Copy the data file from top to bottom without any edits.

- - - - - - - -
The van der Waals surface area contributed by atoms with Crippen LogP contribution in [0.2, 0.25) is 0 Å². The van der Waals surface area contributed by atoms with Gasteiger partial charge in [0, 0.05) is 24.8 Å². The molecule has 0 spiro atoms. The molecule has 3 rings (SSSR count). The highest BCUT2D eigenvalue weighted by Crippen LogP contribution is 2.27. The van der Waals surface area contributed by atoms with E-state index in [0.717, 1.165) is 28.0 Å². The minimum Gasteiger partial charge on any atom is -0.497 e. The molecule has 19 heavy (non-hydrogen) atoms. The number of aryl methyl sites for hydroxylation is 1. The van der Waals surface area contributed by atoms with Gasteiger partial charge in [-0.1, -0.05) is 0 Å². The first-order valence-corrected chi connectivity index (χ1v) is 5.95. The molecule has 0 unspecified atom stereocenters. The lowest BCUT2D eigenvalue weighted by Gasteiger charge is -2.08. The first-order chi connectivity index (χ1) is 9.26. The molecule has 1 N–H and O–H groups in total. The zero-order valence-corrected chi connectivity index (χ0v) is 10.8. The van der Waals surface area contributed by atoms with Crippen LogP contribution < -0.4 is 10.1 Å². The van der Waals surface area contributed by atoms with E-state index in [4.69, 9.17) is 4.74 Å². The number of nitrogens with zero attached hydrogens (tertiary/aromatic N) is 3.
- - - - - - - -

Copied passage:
The van der Waals surface area contributed by atoms with Crippen LogP contribution in [0.2, 0.25) is 0 Å². The van der Waals surface area contributed by atoms with Gasteiger partial charge in [0, 0.05) is 24.8 Å². The molecule has 0 spiro atoms. The molecule has 3 rings (SSSR count). The highest BCUT2D eigenvalue weighted by Crippen LogP contribution is 2.27. The van der Waals surface area contributed by atoms with E-state index in [0.717, 1.165) is 28.0 Å². The minimum Gasteiger partial charge on any atom is -0.497 e. The molecule has 19 heavy (non-hydrogen) atoms. The number of aryl methyl sites for hydroxylation is 1. The van der Waals surface area contributed by atoms with Gasteiger partial charge in [-0.1, -0.05) is 0 Å². The first-order valence-corrected chi connectivity index (χ1v) is 5.95. The molecule has 0 unspecified atom stereocenters. The lowest BCUT2D eigenvalue weighted by Gasteiger charge is -2.08. The first-order chi connectivity index (χ1) is 9.26. The molecule has 1 N–H and O–H groups in total. The zero-order valence-corrected chi connectivity index (χ0v) is 10.8. The van der Waals surface area contributed by atoms with Crippen LogP contribution < -0.4 is 10.1 Å². The van der Waals surface area contributed by atoms with E-state index in [4.69, 9.17) is 4.74 Å². The number of nitrogens with zero attached hydrogens (tertiary/aromatic N) is 3.